A common question that we get from potential clients is if USCIS looks at all of their immigration history when applying for a benefit.
The answer is yes.
To show you, I want to tell you a story about a client, let’s call him “Miguel”.
When Miguel was 7 years old, he came to the U.S. with his parents on visitor visas.
They were fleeing violence in Mexico.
When they arrived to the U.S., his parents applied for asylum.
Since Miguel was a minor, he was included on their applications.
However, their asylum was denied and USCIS sent a notice to appear.
But they sent it to the wrong address.
They never knew that they were in removal proceedings because they never received the notice to appear.
USCIS continued sending notices to appear to the wrong address, and finally they received a final hearing.
But they didn’t go, because they had no idea.
A judge ordered that they be deported, but since they didn’t know that they were in removal proceedings, they didn’t leave.
Miguel continued to grow up in the U.S., attending high school and college.
He never knew he was supposed to be deported, but he knew he had no status.
As soon as DACA was released, he applied and was able to remain in the U.S.
In 2017, he married his wife, a U.S. citizen.
Miguel and his wife came to us for help filing the I-130 petition because they were worried that Miguel’s immigration history would affect their application.
We quickly filed a Freedom of Information Act to find out how much of his history USCIS knew, and that was when we found out that he was ordered deported and currently still had a removal order.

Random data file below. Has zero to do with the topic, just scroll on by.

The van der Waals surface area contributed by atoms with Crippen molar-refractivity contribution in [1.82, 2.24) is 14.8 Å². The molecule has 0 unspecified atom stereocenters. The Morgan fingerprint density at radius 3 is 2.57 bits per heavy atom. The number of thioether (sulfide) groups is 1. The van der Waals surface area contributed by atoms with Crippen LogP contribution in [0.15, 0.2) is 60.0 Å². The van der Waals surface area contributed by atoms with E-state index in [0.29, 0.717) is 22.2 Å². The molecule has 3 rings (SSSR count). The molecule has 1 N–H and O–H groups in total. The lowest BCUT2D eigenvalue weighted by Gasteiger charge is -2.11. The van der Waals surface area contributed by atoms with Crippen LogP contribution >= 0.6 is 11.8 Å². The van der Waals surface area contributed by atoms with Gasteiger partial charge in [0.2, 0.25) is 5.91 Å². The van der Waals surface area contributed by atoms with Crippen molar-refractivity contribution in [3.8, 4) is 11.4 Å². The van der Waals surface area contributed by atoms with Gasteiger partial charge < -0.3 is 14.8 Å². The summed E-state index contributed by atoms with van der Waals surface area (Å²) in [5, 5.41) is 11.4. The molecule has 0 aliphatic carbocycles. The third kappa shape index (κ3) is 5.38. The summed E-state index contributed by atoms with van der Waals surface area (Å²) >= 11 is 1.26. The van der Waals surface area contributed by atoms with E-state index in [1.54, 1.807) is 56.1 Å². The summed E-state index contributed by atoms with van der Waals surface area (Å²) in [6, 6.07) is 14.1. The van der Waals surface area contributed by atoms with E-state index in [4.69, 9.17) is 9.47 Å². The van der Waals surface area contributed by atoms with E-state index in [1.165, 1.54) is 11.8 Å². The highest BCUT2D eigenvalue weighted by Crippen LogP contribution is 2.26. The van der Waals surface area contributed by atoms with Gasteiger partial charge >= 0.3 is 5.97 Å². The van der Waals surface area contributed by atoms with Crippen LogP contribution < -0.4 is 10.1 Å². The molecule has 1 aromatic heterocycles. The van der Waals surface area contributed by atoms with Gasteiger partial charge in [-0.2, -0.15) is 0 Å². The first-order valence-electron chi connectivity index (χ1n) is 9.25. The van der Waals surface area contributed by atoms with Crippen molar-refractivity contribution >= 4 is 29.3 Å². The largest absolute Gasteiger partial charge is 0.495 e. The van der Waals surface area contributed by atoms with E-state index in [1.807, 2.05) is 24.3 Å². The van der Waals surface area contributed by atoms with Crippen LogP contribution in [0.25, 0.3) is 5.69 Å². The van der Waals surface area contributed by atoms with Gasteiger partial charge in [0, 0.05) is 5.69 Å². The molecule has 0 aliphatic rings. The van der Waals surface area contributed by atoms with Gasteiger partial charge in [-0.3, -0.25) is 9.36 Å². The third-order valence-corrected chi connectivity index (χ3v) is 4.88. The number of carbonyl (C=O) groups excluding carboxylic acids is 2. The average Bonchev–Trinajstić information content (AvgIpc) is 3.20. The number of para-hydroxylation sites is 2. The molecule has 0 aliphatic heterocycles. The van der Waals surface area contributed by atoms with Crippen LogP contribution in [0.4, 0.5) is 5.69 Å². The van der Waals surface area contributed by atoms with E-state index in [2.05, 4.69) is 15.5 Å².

Their I-130 was approved in July of 2018, but Miguel couldn’t receive his green card because he still had a removal order.
So Jim filed a motion to re-open the removal case in October of 2018 in Los Angeles.
He worked closely with the LA ICE office to get them to agree to terminate the removal proceedings.
In most cases, if ICE agrees to terminate the proceedings, so will a judge.
Suddenly the LA ICE office decided that they did not have jurisdiction over the case, so Jim had to work quickly to get a change of venue and work with the Kansas City ICE office instead.
We continued to exchange emails with the Kansas City ICE office, and they finally agreed that they wouldn’t oppose the motion to terminate but they also wouldn’t fully agree to it either.
They were being exceptionally difficult.
So we filed a motion to terminate in June of 2020.
One month later, the judge granted our motion and terminated Miguel’s removal case.
He could finally receive his green card!
Attorney Laura Voegeli worked closely with Miguel and his wife to get the documents for adjustment of status.
In August of 2020, we filed the adjustment of status application.
Normally, it takes USCIS 6-9 months to schedule an interview, but in this case it only took 2 months.
Miguel went with Attorney Jim Hacking to his interview at USCIS in October.
The interview only lasted 11 minutes, and the officer told him on the spot that he was approved!
Miguel received his green card in the mail a few weeks ago, and while we are so happy for him, we also wanted to share this lesson with you.
When you file for an immigration benefit, USCIS will look at your entire immigration history.
This is why it is important to file a Freedom of Information Act request for your file, to know exactly what USCIS knows about you.